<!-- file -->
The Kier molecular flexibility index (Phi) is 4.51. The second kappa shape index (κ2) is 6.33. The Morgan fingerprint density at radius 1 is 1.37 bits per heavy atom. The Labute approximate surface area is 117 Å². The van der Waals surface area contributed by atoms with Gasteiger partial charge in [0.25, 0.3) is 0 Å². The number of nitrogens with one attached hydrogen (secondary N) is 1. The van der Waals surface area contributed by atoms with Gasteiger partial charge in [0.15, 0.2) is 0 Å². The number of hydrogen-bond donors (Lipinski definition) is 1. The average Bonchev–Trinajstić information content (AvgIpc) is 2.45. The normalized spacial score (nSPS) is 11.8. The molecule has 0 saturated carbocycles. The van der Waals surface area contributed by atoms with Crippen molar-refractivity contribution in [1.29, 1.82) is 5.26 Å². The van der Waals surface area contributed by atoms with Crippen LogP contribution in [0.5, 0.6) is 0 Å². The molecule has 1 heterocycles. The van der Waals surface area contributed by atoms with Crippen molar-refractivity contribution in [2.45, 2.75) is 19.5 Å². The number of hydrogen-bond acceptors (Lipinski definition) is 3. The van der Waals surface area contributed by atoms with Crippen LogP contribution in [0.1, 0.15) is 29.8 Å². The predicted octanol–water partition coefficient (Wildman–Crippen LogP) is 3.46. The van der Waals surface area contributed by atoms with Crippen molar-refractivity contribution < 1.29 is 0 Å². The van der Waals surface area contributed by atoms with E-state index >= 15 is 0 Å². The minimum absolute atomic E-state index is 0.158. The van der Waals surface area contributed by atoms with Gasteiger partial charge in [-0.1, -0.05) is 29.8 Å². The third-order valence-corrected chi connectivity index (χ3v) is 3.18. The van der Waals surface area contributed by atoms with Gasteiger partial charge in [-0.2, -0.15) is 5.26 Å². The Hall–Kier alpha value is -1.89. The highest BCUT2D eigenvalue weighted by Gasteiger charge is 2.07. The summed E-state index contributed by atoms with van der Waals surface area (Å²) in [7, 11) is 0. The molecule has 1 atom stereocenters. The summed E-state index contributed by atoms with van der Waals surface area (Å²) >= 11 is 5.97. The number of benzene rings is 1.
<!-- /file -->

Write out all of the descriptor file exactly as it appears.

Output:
The Kier molecular flexibility index (Phi) is 4.51. The second kappa shape index (κ2) is 6.33. The Morgan fingerprint density at radius 1 is 1.37 bits per heavy atom. The Labute approximate surface area is 117 Å². The van der Waals surface area contributed by atoms with Gasteiger partial charge in [0.25, 0.3) is 0 Å². The number of nitrogens with one attached hydrogen (secondary N) is 1. The van der Waals surface area contributed by atoms with Gasteiger partial charge in [0.15, 0.2) is 0 Å². The number of hydrogen-bond donors (Lipinski definition) is 1. The average Bonchev–Trinajstić information content (AvgIpc) is 2.45. The normalized spacial score (nSPS) is 11.8. The molecule has 0 saturated carbocycles. The van der Waals surface area contributed by atoms with Crippen molar-refractivity contribution in [1.29, 1.82) is 5.26 Å². The van der Waals surface area contributed by atoms with Crippen LogP contribution in [0.5, 0.6) is 0 Å². The molecule has 1 heterocycles. The van der Waals surface area contributed by atoms with Crippen molar-refractivity contribution in [2.45, 2.75) is 19.5 Å². The number of hydrogen-bond acceptors (Lipinski definition) is 3. The van der Waals surface area contributed by atoms with Crippen LogP contribution in [0.1, 0.15) is 29.8 Å². The predicted octanol–water partition coefficient (Wildman–Crippen LogP) is 3.46. The van der Waals surface area contributed by atoms with Crippen molar-refractivity contribution < 1.29 is 0 Å². The van der Waals surface area contributed by atoms with E-state index >= 15 is 0 Å². The minimum absolute atomic E-state index is 0.158. The van der Waals surface area contributed by atoms with Gasteiger partial charge in [-0.1, -0.05) is 29.8 Å². The third-order valence-corrected chi connectivity index (χ3v) is 3.18. The van der Waals surface area contributed by atoms with Gasteiger partial charge in [-0.2, -0.15) is 5.26 Å². The Hall–Kier alpha value is -1.89. The highest BCUT2D eigenvalue weighted by Gasteiger charge is 2.07. The summed E-state index contributed by atoms with van der Waals surface area (Å²) in [7, 11) is 0. The molecule has 1 atom stereocenters. The summed E-state index contributed by atoms with van der Waals surface area (Å²) >= 11 is 5.97. The number of benzene rings is 1.